And finally, we get to talk about the third protagonist, Ollie. Ollie is possible the most insane bastard I’ve ever played as in a videogame, and when we’re first introduced to him, we became quickly aware that he’d lost his marbles some time ago. Talking to his dead daughter, and going absolutely crazy with a shotgun, Ollie is completely aware of “the very bad thing” that happened years ago in the games’ lore, but the genius of this game is that you don’t believe it when you first hear it from the mad Scotsman and ex-soldier. You just think he’s gone on one of his tangents. Honestly, he’s possibly the most fun to play, but has the saddest story of all three of the protagonists.

So, what’s this mechanic then?

Well, what makes We Happy Few better than your average survival-horror game? The “Joy” mechanic, simply put. How it works makes this game truly unique, and by god, it’s good fun to watch your TV effectively go crazy, as when your character takes their “Joy”, the world around them goes from drab and dreary to an upbeat, garish and bright wonderland, and your character walks in a Vince McMahon-esque chicken walk. It’s brilliant to experience, and instead of just ranting on regardless, I’m just going to embed a video for you to see. A word of warning though: This video embedded in this review isn’t just what happens if you take your joy, it’s also how to get the “quick” ending. It seems that the developers don’t like videos of people playing their game going up on YouTube. Please, whatever you do, if you want the full experience, don’t do this:

The Short Ending.

The Joy mechanic doesn’t just make the game brighter and less drab, however, it makes the game far easier to get through with the stealth parts of the game, and thus, you have to measure how far you progress with your Joy levels, making this game more than just your average survival game and ramps the difficulty up when the Joy runs out of your system.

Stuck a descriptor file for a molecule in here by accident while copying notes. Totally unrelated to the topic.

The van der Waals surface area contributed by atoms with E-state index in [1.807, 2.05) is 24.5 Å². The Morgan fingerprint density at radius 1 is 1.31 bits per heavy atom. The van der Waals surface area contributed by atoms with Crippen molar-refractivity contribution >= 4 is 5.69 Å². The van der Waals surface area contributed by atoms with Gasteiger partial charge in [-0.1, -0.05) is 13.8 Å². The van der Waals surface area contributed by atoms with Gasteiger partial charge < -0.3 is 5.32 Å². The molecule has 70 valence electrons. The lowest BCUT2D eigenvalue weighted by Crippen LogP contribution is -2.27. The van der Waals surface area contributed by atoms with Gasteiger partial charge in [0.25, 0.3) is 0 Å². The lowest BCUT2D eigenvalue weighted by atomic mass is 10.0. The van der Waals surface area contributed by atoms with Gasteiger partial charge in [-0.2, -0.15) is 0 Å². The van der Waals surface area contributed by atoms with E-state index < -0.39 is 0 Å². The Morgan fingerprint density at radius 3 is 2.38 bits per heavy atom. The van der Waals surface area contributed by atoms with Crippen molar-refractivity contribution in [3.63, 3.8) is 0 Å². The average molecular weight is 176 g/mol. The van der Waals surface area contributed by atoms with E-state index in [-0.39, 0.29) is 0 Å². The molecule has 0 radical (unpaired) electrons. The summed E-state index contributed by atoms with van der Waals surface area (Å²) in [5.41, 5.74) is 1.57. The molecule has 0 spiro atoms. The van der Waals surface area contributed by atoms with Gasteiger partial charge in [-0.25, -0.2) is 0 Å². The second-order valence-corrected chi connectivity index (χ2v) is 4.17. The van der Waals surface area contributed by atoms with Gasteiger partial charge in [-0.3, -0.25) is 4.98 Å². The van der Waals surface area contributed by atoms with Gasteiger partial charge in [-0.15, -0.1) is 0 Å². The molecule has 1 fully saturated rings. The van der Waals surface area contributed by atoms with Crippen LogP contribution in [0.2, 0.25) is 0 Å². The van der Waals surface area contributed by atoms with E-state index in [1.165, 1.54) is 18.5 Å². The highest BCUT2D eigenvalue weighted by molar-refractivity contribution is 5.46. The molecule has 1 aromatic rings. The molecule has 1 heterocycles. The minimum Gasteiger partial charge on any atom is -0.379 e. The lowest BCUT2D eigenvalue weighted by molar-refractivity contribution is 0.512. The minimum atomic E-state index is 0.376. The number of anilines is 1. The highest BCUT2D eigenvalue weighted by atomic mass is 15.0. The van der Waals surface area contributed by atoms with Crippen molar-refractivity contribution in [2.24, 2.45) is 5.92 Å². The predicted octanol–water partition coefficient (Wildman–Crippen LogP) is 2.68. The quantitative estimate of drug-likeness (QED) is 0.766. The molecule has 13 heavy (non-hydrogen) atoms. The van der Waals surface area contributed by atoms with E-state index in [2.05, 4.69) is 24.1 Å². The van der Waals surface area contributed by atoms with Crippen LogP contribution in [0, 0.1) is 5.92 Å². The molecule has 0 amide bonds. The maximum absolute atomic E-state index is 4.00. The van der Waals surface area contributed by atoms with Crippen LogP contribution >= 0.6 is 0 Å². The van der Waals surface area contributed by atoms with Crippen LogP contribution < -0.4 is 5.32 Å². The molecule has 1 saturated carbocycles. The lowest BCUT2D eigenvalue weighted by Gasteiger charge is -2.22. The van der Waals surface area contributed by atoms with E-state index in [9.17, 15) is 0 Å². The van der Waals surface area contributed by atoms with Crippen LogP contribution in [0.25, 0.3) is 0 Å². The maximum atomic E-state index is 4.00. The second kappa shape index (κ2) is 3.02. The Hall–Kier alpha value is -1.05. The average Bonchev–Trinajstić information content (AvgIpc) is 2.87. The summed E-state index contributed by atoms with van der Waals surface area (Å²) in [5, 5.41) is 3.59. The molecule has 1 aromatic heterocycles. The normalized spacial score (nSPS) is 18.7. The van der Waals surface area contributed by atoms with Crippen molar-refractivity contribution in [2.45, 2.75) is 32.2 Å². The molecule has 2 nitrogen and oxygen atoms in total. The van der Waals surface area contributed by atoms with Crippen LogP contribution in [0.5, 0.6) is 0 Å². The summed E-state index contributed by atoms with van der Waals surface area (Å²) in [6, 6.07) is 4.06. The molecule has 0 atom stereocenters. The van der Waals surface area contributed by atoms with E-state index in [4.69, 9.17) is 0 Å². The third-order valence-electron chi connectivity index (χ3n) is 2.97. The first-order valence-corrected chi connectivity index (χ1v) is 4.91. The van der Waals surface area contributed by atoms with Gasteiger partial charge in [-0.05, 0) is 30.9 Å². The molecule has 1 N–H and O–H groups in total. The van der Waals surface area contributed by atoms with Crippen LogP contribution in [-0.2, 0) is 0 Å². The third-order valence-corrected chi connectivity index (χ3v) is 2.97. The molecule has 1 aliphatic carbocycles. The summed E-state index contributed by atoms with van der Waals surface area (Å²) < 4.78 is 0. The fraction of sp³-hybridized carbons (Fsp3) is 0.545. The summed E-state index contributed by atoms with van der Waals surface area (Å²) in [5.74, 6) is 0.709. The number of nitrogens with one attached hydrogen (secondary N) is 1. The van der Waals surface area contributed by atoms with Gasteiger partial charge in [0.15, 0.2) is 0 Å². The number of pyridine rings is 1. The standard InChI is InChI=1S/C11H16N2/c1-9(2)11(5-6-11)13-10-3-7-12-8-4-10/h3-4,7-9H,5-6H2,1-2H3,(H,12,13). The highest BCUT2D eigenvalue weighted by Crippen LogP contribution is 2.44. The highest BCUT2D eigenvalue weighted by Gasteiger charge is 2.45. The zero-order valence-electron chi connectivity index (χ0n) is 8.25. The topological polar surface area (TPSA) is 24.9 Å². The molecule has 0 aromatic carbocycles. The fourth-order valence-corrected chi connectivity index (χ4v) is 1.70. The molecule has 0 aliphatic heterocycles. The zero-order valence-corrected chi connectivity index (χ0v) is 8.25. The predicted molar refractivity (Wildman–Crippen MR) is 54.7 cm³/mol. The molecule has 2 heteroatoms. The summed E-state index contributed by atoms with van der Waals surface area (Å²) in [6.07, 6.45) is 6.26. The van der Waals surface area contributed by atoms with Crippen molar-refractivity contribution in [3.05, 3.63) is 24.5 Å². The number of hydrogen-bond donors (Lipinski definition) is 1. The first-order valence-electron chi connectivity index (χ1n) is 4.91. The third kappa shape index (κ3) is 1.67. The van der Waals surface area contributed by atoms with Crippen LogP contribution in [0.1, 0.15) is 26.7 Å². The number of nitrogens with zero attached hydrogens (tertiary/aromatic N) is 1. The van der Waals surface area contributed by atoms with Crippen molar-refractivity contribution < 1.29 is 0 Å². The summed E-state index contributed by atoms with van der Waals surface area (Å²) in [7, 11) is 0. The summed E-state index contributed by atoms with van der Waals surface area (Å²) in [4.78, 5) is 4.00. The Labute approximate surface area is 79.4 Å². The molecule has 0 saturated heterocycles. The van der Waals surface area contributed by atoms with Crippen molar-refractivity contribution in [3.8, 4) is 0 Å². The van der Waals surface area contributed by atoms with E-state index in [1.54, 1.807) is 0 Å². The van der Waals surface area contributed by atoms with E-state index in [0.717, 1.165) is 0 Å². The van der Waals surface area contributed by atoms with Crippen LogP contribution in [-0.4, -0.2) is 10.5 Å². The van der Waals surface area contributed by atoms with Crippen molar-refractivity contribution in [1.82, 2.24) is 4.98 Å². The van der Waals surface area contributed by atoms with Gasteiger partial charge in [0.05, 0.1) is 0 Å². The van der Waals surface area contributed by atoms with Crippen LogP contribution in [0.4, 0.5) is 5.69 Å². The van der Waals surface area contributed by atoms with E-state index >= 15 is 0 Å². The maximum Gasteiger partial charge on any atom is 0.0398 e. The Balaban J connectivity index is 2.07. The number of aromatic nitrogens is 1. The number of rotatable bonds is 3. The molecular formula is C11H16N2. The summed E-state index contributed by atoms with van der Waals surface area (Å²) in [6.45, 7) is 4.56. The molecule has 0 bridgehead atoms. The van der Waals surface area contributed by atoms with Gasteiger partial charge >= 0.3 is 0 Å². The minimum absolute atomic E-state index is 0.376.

Should We Take Our Joy?

Well, dear readers and gamers, there’s only one option in this suitably-endowed author’s less than humble opinion: YES. There’s a good 48 hours of gameplay (if played in the right order), there’s a fair amount of DLC, and thanks to the major patches over the last 18 months, there’s very little in terms of glitches and bugs, which allows the game to work far more than it did when first released. It’s a genuinely fun game to play, and it’s very easy to get lost in the world of Wellington Wells, the voice acting is some of the best you’re going to get in a video game, and dear god, the visuals are incredibly unique. I put this game in the same bracket as Bioshock. It’s brilliant, immersive, unique in concept and the gameplay is superb. However, like a lot of Bioshock fans, I think this like Bioshock is a game that doesn’t require or need a sequel.

Wellington Wells at night, sans-Joy

I’m not entirely sure as of the time of writing this review as to the price of the game across the online stores, but I’m happy to inform you that this game is indeed available on Game Pass, so if you’re got a PC or a Xbox like myself, then I highly recommend that you download it, and take your Joy.

So, that being said, there’s my verdict. If you don’t agree with me, or for some reason want to tell me as to how wrong I am, and wish to question the validity of my parents’ marriage, then we do have a comments section for you.

Yours,

Davey

Written by: David Armitage